Exhibition features robotic inventions

Todd Milbourn

After recalling his roommate’s abandoned plants withered and dead along his living room windowsill last summer, Cory Ebbers got an idea.
“My roommate stuck me with these plants last summer, and I always forgot to water them,” Ebbers said. “So this year, I decided to make an automatic plant waterer.”
Ebbers, a University junior, invented his computer-controlled watering device titled “Sunny Days” as part of the fourth annual Mechanical Engineering Robot Show held Wednesday in the Gateway alumni center atrium.
The exhibition — the final project for students in an entry-level mechanical engineering class — featured more than 200 displays ranging from robotic drink mixers to computer-operated fish feeders.
In “Sunny Days,” the thirsty plant rests on a plate opposite a fan and is connected by a tube to a reservoir. As water drips into the pan, the plate rotates, exposing each side to a cool breeze.
As the plant is watered and fanned, a miniature speaker serenades it with the Sesame Street favorite “Sunny Days.”
“It’s great for programming during vacations or whatever,” Ebbers said.
The Robot Show is the culmination of a semester-long project that commissioned students to build “something interesting” using a class-provided computer chip and any other materials they could dig up for less than $30 at Ax Man Surplus or garage sales.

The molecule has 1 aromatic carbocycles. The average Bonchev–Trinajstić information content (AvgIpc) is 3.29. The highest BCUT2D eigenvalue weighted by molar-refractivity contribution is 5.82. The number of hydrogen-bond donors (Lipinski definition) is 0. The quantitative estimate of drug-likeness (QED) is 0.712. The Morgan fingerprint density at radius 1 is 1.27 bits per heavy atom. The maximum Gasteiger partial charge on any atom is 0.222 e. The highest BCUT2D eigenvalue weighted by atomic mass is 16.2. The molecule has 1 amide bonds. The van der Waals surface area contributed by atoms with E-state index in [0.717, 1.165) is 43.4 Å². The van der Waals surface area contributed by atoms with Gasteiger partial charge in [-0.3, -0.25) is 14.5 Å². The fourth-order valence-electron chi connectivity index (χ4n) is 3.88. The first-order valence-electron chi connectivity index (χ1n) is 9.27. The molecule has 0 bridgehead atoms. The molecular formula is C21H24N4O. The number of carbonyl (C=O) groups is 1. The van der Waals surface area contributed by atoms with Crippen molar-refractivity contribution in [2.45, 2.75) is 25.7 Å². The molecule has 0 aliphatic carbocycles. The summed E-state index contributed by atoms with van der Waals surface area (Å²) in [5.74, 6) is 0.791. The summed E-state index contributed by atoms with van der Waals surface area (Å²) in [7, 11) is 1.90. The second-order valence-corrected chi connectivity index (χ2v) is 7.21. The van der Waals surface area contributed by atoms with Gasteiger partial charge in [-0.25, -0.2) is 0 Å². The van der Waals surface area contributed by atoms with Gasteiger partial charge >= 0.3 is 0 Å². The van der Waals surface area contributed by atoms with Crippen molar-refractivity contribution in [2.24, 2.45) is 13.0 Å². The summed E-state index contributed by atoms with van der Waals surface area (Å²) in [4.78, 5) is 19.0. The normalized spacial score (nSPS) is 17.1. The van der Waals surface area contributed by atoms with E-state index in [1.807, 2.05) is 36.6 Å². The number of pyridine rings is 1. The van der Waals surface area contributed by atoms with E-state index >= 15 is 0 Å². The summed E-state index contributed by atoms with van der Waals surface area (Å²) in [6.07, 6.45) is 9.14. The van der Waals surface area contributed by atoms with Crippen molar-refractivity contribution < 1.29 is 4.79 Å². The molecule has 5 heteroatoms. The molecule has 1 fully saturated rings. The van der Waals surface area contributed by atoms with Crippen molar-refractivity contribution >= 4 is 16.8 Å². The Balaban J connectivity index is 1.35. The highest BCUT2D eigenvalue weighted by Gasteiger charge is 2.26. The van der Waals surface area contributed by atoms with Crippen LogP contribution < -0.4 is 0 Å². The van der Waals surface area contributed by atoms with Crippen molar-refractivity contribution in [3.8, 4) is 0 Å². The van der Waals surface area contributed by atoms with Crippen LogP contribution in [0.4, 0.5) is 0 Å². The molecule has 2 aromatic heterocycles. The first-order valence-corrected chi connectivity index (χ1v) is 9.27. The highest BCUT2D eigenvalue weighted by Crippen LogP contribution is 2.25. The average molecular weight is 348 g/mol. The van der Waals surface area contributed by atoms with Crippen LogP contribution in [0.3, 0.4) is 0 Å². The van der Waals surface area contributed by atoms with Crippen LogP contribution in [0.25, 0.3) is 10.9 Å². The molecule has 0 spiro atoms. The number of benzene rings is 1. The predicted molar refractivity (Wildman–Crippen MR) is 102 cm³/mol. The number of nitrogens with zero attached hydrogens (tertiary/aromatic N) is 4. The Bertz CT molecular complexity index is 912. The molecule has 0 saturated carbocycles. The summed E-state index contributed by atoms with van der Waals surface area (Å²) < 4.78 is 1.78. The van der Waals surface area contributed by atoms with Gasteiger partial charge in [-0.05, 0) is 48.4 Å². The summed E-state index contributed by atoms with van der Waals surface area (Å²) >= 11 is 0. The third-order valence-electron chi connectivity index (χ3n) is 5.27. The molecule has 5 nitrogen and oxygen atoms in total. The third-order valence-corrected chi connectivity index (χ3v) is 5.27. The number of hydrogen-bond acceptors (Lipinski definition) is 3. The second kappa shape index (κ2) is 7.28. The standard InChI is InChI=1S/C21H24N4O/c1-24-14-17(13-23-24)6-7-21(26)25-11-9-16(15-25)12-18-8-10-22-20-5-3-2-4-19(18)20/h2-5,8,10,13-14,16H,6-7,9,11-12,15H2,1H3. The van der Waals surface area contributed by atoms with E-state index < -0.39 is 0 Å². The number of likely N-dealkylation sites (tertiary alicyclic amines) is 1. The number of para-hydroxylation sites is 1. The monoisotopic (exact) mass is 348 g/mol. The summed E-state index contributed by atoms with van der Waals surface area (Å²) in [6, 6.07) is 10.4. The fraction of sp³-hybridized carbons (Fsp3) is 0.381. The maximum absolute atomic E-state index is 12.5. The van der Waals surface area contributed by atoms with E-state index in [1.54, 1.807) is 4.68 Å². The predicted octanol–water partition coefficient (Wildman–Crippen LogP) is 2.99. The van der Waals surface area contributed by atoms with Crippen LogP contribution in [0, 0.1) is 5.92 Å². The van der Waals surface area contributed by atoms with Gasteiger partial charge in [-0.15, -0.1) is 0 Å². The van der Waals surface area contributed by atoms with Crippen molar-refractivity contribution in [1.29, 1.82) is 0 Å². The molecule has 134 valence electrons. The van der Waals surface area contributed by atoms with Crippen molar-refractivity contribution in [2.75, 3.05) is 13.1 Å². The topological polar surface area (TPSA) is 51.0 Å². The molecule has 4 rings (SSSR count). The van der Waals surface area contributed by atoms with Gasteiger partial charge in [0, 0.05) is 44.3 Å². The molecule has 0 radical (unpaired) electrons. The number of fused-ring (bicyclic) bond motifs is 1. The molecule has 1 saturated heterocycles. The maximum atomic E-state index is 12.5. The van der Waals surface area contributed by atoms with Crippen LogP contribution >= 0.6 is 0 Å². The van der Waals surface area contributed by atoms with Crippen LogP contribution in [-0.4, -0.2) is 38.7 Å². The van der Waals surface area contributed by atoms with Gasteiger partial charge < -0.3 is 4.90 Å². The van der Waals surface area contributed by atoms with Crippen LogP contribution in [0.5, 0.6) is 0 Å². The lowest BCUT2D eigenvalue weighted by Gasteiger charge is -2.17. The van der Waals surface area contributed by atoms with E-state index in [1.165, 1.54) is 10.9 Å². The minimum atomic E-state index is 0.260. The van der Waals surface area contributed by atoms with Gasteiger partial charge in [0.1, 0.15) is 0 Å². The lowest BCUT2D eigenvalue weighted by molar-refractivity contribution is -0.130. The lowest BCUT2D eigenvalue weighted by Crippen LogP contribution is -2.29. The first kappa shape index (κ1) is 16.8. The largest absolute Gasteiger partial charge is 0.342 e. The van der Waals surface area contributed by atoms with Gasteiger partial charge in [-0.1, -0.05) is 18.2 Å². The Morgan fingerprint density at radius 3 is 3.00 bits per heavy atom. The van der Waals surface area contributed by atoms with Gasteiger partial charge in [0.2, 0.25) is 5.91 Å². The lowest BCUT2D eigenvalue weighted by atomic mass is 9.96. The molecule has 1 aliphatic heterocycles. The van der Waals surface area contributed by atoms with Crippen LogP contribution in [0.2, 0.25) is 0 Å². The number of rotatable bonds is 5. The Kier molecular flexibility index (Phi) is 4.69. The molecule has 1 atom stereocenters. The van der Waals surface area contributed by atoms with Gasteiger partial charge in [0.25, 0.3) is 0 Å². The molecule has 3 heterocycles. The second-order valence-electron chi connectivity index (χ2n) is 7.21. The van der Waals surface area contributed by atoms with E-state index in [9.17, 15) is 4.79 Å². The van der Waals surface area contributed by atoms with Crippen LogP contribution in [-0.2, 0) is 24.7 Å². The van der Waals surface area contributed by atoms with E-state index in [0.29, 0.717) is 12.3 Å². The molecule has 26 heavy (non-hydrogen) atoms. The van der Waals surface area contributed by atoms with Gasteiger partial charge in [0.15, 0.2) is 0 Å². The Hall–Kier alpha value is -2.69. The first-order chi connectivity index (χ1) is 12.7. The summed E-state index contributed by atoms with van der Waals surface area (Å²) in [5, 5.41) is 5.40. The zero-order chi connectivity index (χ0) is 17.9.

The assignment aimed to provide students with first-hand inventing experience, as well as foster creativity.
“This helps give students the experience and skills required of engineers,” said William Durfee, a University mechanical engineering professor. “It gives those who’ll be designing the next generation of products a chance to say ‘Wow! I can do that.'”
A jury comprised of engineering, art and architecture faculty, as well as private industry representatives, evaluated the robots on four criteria: operation, creativity, sophistication and reliability.
Mechanical engineering senior Nick Pfeifer scored high in creativity for constructing a computer-controlled drink mixer.
The invention, developed after weeks of trial and error, works by rotating a tray loaded with three bottles around a stationary glass. At the appropriate time, each bottle drops a specified amount of liquid in the glass.
“It pours three shots,” Pfeifer said. “You can mix different drinks with it.”
During the exhibition, Pfeifer said he received several orders for his invention.
“This is great; I just tried to think of something people could use.”

Todd Milbourn covers science and technology. He welcomes comments at [email protected] He can also be reached at (612) 627-4070 x3231.